This is the “Architecture is Fun” edition of our monthly newsletter and what is more fun than looking at remarkable and innovative houses designed by terrific architects! Over the course of my long career I have been fortunate to have photographed the work of the West Coast’s leading residential architects. Recently, we have shot a group of single-family houses that push the envelope both aesthetically and technically. We have provided links to larger web galleries if you want to look at more images of the work.
Curving Planes House
Pam Whitehead and Paul Almond, the principals of Sage Architecture, run a small office in Sacramento that does amazing work. I first became aware of their firm while shooting a handful of modernist mountain houses in the Lake Tahoe area. They have done great work there and in their more familiar Central Valley environs. The Curving Planes house was designed for a scientist and his family in the Davis area, fairly close to the University of California where he runs a research program. Curving Planes sits in an upscale subdivision just outside the Davis city limits populated by an unremarkable collection of merchant-built mcmansions. The family wanted an architecturally distinctive house, but one that could accommodate the intense summer heat that dominates this region. In order to minimize the solar heat gain, Sage stretched the curving roof lines so that the eaves become sun shades on the west and south faces. 18 foot ceilings in the main living space create a natural draft for summertime cooling. Click here to view more images in a Flash gallery.
Oak Knoll House
Not everyone can afford to build their dream home in the heart of the Napa Valley and often, when they can, their aspirations far exceed their taste. With the Oak Knoll house, that was not the case. Here, a Silicon Valley software developer and entrepreneur had the budget, the property to build on and the good sense to hire a world class architect. The owner chose Bob Swatt of Swatt | Miers Architects to design his 6000 square foot glass and stone Wine Country estate. Swatt gave the house a limestone clad core and then cantilevered the main structure 30 feet off its hillside perch giving it a F.L.W. Falling Water sense of deja vu. Strong horizontal rooflines are sheathed in Brazilian hardwoods and reach well beyond the glass curtain walls facing the surrounding vineyards. Sitting in the living room, one can look out at acres of some of America’s most valued vineyards and dream of the wine that they will produce at the end of the season. Click here to view more images in a Flash gallery.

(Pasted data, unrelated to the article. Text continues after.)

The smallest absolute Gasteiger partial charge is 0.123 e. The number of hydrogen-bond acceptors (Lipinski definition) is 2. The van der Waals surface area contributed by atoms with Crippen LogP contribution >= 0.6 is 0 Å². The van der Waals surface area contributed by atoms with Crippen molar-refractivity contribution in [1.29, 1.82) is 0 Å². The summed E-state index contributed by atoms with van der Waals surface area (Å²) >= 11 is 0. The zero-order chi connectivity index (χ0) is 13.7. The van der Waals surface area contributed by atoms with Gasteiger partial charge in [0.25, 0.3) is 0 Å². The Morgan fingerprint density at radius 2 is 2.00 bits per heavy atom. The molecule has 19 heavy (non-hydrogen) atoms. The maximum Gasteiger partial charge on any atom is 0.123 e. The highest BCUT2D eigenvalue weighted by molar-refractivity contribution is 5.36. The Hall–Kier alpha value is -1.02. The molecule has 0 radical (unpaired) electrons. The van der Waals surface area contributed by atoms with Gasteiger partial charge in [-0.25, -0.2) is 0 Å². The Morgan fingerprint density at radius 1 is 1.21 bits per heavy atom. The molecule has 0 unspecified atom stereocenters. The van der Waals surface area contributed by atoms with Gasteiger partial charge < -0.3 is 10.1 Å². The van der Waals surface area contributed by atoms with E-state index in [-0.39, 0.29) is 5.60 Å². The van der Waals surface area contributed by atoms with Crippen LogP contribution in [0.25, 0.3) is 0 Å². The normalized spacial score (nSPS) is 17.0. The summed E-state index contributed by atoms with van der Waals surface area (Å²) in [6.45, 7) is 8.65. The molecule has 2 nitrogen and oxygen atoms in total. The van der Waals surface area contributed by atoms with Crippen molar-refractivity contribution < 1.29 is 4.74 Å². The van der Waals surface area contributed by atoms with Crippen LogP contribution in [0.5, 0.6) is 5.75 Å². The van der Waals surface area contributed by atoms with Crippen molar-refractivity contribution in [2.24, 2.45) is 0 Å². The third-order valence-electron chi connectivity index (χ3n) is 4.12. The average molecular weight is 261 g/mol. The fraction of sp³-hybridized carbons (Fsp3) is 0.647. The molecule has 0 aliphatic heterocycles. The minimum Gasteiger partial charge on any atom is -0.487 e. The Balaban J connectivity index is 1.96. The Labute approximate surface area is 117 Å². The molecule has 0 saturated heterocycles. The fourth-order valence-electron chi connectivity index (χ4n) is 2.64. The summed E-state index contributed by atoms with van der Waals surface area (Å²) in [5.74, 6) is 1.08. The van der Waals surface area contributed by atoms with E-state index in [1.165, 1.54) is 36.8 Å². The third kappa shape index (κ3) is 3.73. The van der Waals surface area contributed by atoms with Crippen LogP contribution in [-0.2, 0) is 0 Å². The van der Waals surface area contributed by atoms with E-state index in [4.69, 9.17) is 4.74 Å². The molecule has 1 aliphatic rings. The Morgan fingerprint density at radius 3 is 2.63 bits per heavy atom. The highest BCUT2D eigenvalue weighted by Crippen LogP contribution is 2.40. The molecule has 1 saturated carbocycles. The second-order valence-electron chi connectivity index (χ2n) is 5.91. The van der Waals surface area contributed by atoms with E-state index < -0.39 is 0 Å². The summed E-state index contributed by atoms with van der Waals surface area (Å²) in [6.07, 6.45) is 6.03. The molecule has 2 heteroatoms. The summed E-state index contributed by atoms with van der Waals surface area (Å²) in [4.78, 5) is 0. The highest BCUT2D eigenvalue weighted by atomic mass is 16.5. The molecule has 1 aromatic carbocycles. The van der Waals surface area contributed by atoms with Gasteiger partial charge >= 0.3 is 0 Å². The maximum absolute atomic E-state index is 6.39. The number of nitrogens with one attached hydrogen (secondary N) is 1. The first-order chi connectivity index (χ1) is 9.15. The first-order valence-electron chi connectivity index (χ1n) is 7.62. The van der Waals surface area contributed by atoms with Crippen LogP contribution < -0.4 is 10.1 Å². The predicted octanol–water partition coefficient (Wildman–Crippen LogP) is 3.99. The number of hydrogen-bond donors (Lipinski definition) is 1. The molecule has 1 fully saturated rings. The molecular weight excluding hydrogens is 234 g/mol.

High above Oakland sits a modest house sandwiched between five other houses on an impossible lot with a view to die for. The PLUShouse, designed by architect Lindy Small packs as much design sense in 2100 square feet as you can imagine. The house makes its own electricity and saves and reuses much of its water in a rainwater recycling system. Ten foot high windows and doors frame a magnificent panorama of San Francisco Bay and its surrounding cities. Deep roof overhangs and louvered shades regulate afternoon and summer sun providing a comfortable ambient temperature year round. Clever, recessed LED lighting gives brilliant illumination with energy efficient ease. This house will be on the AIA East Bay Home Tours in August.